Yale Kamisar uses the term “heater cases”
Yale Kamisar uses the term “heater cases” in his article In Defense of the Exclusionary Rule. Unfamiliar with the term, it was researched and determined to be a phrase used to refer to cases that are so controversial or unpopular that they are the subject of both media and public attention. (Bogira, 2005) Author Steve Bogira provides one example of a heater case.
It is referred to as the Bridgeport case and involved the trial of three white men who had brutally beaten a 13-year old black male. It was alleged that the reason for the beating was to convey the message that the black boy would not be tolerated in the white neighbourhood. (Bogira, 2005)
Kamisar describes the heater case’s impact on the exclusionary rule. According to Kamisar, should a defendant escape conviction because the exclusionary rule prevents the admission of evidence crucial to a conviction. Such a scenario has the potential to inflame public passions with the result that the judge is under pressure to allow the evidence notwithstanding the illegal method employed to seize it and will “find a way” to admit it. (Kamisar, 2003, 119-140)
Kamisar does not refute each of Judge Calabresi’s arguments as to why the exclusionary rule should be abolished. He agrees in principle that many of the alternative remedies are ineffective, such as the remedies in criminal sanctions and civil complaints. (Kamisar, 2003, 119-140) Kamisar takes issue with Calabresi’s suggestions that the exclusionary rule could be effectively replaced by the introduction of a points system following conviction with a view to lightening the sentence imposed and the institution of some penalty with respect to the offending police officer. (Calabresi, 2003, 111-118)
Kamisar rejects these suggestions noting that with respect to the imposition of a points system which would effectively reduce the sentence would have no impact on police conduct. (Kamisar, 2003, 119-140) This is so because police care about convictions and the negative fallout should a suspect escape conviction. Therefore any alternative to the exclusionary rule that does not impact upon conviction will not act as an incentive for police to conduct orthodox investigations. (Kamisar, 2003, 119-140)
Moreover, Kamisar argues that Calabresi’s proposal for a sanctions hearing in respect of police officers who allegedly acting illegally in obtaining evidence is fraught by the same difficulties that impact upon civil or criminal remedies. (Kamisar, 2003, 119-140) The entire case will either stand or fall upon the credibility of the accused person, which as Kamisar argues is tenuous at best particularly following a conviction. (Kamisar, 2003, 119-140)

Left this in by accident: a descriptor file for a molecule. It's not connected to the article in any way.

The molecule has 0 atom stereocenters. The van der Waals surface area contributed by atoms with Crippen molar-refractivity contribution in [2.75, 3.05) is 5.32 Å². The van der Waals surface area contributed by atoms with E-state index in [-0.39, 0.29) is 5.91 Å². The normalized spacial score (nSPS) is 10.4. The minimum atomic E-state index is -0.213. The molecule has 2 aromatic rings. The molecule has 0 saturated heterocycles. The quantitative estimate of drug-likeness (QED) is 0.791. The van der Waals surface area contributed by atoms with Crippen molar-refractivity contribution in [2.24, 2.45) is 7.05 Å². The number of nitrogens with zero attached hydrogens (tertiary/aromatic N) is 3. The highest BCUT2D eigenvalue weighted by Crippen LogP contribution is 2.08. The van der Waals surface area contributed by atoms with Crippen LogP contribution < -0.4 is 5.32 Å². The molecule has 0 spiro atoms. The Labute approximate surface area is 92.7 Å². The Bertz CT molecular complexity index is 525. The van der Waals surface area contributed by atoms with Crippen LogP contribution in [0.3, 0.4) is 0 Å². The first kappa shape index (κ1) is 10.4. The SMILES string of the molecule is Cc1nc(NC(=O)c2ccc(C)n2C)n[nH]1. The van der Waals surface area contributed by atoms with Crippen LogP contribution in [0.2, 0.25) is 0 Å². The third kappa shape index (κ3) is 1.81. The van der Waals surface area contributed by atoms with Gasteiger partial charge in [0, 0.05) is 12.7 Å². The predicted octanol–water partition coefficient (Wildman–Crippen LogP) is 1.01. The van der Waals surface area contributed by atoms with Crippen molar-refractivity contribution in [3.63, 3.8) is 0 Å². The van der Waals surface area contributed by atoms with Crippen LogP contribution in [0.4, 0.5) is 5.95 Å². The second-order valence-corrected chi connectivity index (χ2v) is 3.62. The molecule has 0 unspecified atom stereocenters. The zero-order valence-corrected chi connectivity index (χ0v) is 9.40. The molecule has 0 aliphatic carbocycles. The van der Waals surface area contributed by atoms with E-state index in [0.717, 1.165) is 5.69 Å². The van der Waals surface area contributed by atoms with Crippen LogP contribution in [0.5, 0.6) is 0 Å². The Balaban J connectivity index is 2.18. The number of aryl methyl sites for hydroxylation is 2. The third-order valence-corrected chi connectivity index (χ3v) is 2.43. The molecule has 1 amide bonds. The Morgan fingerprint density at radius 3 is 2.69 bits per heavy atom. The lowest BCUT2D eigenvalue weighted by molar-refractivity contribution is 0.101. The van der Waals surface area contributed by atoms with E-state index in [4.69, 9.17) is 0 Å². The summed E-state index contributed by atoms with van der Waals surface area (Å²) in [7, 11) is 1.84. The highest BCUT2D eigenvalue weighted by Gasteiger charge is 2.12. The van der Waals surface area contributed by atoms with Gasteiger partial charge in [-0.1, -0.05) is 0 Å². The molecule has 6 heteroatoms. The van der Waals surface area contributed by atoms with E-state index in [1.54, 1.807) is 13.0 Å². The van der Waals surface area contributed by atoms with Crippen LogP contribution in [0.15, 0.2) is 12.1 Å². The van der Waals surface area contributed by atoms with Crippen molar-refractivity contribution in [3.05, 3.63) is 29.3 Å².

Yale Kamisar primarily relies on balancing two conflicting policy issues in his article “In Defense of the Exclusionary Rule.” The first policy consideration is the need to allay the general public’s fear of crime and the second policy consideration is the need to protect suspects from police abuse of constitutionally protected rights, particularly the fourth amendment right to privacy and due process as contained in the fourteenth amendment. (Kamisar, 2003, 119-140)
In determining the value of the exclusionary rule Kamisar considers the impact of its abrogation on both policies. He submits that its abolition would result in defeating constitutional rights since alternatives to the exclusionary rules are ineffective. He goes on to argue that although the exclusionary rule does not entirely protect constitutional rights against police misconduct, it is the only feasible remedy available since police do care about convictions.
The likelihood of the exclusionary rule setting a suspect free is more likely to deter police misconduct than not. Since judges are always mindful of the consequences of allowing a serious criminal to escape conviction, the exclusionary rule will not undermine public policies with respect to getting tough on crime. In other words, the exclusionary rule is the best method for balancing policies against criminal conduct and safeguarding the constitutional rights of an accused person.
Yale Kamisar’s arguments for the retention of the exclusionary rule has substantial merit. If police conduct hinges entirely on the desire to obtain convictions and drives the police officer to offend constitutional rights, it logically follows that if evidence obtained in that manner is excluded police would be less likely to infringe upon constitutional rights. Kasimar readily admits that the exclusionary rule is not perfect, but it is the best police regulatory method available.(Kamisar, 2003, 119-140)
Arguments that serious criminals escape conviction as a result of the exclusionary rule are not supported by empirical research studies. (Kamisar, 2003, 119-140) More importantly, judges can be trusted to exercise their discretion properly and fairly with respect to the exclusionary rule. Those who argue against the effectiveness of the exclusionary rule fail to take account of the experience and intelligence that judges manifest in criminal trials. It is highly unlikely that a judge will permit either a police officer or a criminal to manipulate his discretion. He is more likely than not err on the side of caution.
Bogira, Steve. (2005) Courtroom 302. New York, Alfred A. Knopf.
Calabresi, Guido. (2003) “The Exclusionary Rule.” Harvard Law Journal and Public Policy. Vol. 26, 111-118
Kamisar, Yale. (2003) “In Defense of the Exclusionary Rule.” Harvard Law Journal and Public Policy. Vol. 26, 119-140